Synopses & Reviews
In this astonishing debut, Tracy Winn poignantly chronicles the souls who inhabit the troubled mill town of Lowell, Massachusetts, playing out their struggles and hopes over the course of the twentieth century. Through a stunning variety of voices, Winn paints a deep and permeating portrait of the town and its people: a young millworker who dreams of marrying rich and becoming “Mrs. Somebody Somebody”; an undercover union organizer whose privileged past shapes her cause; a Korean War veteran who returns to the wife he never really got to know—and the couple’s overindulged children, who grow up to act out against their parents; a town resident who reflects on a long-lost love and the treasure he keeps close to his heart. Winn’s keen insight into class and human nature, combined with her perfect, nuanced prose, make Mrs. Somebody Somebody truly shine.
In this astonishing debut, Winn poignantly chronicles the souls who inhabit the troubled milltown of Lowell, Massachusetts, playing out their struggles and hopes over the course of the 20th century.
About the Author
Tracy Winn earned her MFA from the Warren Wilson Program for Writers and has had stories published in New Orleans Review, Alaska Quarterly Review, Hayden's Ferry Review, and Western Humanities Review, among other venues. She works with Gaining Ground, a local nonprofit farm that gives its produce to local shelters and meal programs. She lives near Boston with her husband and daughter.
Reading Group Guide
1. Which of the characters in this book do you identify with most? Why? Which characters would you want to spend more time with?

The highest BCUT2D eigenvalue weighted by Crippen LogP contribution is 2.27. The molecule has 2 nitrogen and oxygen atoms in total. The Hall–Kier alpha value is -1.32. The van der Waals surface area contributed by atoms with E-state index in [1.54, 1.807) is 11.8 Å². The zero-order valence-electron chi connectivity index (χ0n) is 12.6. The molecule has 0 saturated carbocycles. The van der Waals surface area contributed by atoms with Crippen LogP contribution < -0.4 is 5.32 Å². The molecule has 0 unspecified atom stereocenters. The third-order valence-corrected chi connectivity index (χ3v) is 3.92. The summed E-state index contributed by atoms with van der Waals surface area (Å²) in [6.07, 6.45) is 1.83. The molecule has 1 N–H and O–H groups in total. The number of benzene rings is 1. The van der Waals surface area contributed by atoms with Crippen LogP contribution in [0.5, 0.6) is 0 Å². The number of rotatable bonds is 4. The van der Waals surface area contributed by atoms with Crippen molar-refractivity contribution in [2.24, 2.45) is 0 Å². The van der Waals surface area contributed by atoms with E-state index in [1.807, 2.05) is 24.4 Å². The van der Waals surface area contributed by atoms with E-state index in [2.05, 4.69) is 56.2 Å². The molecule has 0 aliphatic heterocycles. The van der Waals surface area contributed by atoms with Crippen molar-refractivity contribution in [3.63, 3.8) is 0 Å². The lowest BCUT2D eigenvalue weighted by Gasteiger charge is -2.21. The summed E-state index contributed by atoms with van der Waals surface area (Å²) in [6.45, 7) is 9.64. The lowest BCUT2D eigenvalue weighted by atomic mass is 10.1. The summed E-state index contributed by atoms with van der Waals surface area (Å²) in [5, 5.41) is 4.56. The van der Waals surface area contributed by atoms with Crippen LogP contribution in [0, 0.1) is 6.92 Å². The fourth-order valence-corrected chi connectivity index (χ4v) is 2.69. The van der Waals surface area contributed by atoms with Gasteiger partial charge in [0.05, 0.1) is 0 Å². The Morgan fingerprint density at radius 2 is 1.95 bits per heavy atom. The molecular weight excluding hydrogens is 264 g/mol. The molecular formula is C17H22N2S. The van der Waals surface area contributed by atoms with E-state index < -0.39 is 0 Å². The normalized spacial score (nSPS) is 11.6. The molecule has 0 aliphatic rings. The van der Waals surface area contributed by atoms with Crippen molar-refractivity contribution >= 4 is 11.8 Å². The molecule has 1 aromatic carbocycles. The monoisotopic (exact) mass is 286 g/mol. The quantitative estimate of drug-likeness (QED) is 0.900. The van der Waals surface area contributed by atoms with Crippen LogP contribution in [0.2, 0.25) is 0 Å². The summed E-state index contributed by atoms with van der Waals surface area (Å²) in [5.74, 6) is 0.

2. A character from one story often reappears in another, as do objects such as the red-striped music box. How do the reappearances of characters and things affect your emotional response and add to the layers of meaning in both the original story and the stories in which the repetition appears?
3. Do you think the author is presenting an optimistic, pessimistic, or realistic view of the world? What specifi c parts of the stories lead you to feel as you do? For example, how do you interpret the last line of the book?
4. In the title story, Stella says “Mrs. Somebody Somebody was exactly who I wanted to be. The way some kids grow up knowing they want to be mayor, want to have their name in the book of history, I wanted to wear a white dress and a ring that said I was taken care of ” (page 17). Why do you think Stella cares so much about marriage? What do you think of the shape her life took?
5. Why do you think Charlie stays with Delia? How would you say he changes over the course of the book?
6. If Stella Lewis had ever had the chance to meet Augustus Wetherbee, do you think she would have liked him?
7. What do you think Augustus Wetherbee wants in “Glass Box”?
8. Who would you say is putting doll shoes in and around Kaylene’s car, and why?
9. Children in this book fi nd themselves in diffi cult situations. Franklin wakes to a dinner party in “Smoke.” Kaylene tries to keep track of Dawn’s money in “Another Way to Make Cleopatra Cry.” Izabel Tiago has trouble with a rooster in “Cantogallo,” and Helen makes a phone call in “Copper Leaves Waving.” Do you consider any of these children heroic?
10. What do you make of the language Kaylene uses to tell her story in “Another Way to Make Cleopatra Cry”? Is she simply a bratty kid with a lip on her?
11. Are the immigrants in “Cantogallo” different from those in “Mrs. Somebody Somebody”? How?
12. Though the stories are independent, there are several themes that link them all. What do you think those themes are?
13. Do you think these stories could have taken place anywhere other than Lowell? Other than the Northeast as a whole? Why?